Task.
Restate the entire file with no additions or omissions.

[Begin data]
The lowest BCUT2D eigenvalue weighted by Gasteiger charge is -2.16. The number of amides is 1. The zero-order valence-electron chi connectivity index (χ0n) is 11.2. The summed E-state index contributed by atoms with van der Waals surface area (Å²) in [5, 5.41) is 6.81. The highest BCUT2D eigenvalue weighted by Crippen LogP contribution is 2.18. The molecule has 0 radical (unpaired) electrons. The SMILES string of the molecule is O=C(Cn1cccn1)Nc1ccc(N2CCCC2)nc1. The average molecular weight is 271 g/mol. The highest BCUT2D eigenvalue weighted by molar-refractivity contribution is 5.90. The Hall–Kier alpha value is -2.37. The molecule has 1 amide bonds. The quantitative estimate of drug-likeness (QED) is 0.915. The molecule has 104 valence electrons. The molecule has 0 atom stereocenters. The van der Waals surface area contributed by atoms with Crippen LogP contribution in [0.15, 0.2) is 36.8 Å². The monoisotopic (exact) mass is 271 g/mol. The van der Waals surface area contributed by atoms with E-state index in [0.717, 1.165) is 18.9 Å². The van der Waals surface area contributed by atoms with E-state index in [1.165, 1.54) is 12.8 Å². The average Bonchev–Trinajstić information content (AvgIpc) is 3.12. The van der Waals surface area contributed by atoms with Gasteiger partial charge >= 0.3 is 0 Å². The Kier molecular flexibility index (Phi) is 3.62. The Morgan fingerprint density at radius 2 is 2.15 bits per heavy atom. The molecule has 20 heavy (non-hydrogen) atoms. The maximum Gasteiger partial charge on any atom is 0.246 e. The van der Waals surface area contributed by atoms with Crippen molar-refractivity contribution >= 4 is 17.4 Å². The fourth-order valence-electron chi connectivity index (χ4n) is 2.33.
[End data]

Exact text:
The lowest BCUT2D eigenvalue weighted by Gasteiger charge is -2.16. The number of amides is 1. The zero-order valence-electron chi connectivity index (χ0n) is 11.2. The summed E-state index contributed by atoms with van der Waals surface area (Å²) in [5, 5.41) is 6.81. The highest BCUT2D eigenvalue weighted by Crippen LogP contribution is 2.18. The molecule has 0 radical (unpaired) electrons. The SMILES string of the molecule is O=C(Cn1cccn1)Nc1ccc(N2CCCC2)nc1. The average molecular weight is 271 g/mol. The highest BCUT2D eigenvalue weighted by molar-refractivity contribution is 5.90. The Hall–Kier alpha value is -2.37. The molecule has 1 amide bonds. The quantitative estimate of drug-likeness (QED) is 0.915. The molecule has 104 valence electrons. The molecule has 0 atom stereocenters. The van der Waals surface area contributed by atoms with Crippen LogP contribution in [0.15, 0.2) is 36.8 Å². The monoisotopic (exact) mass is 271 g/mol. The van der Waals surface area contributed by atoms with E-state index in [0.717, 1.165) is 18.9 Å². The van der Waals surface area contributed by atoms with E-state index in [1.165, 1.54) is 12.8 Å². The average Bonchev–Trinajstić information content (AvgIpc) is 3.12. The van der Waals surface area contributed by atoms with Gasteiger partial charge >= 0.3 is 0 Å². The Kier molecular flexibility index (Phi) is 3.62. The Morgan fingerprint density at radius 2 is 2.15 bits per heavy atom. The molecule has 20 heavy (non-hydrogen) atoms. The maximum Gasteiger partial charge on any atom is 0.246 e. The van der Waals surface area contributed by atoms with Crippen molar-refractivity contribution >= 4 is 17.4 Å². The fourth-order valence-electron chi connectivity index (χ4n) is 2.33.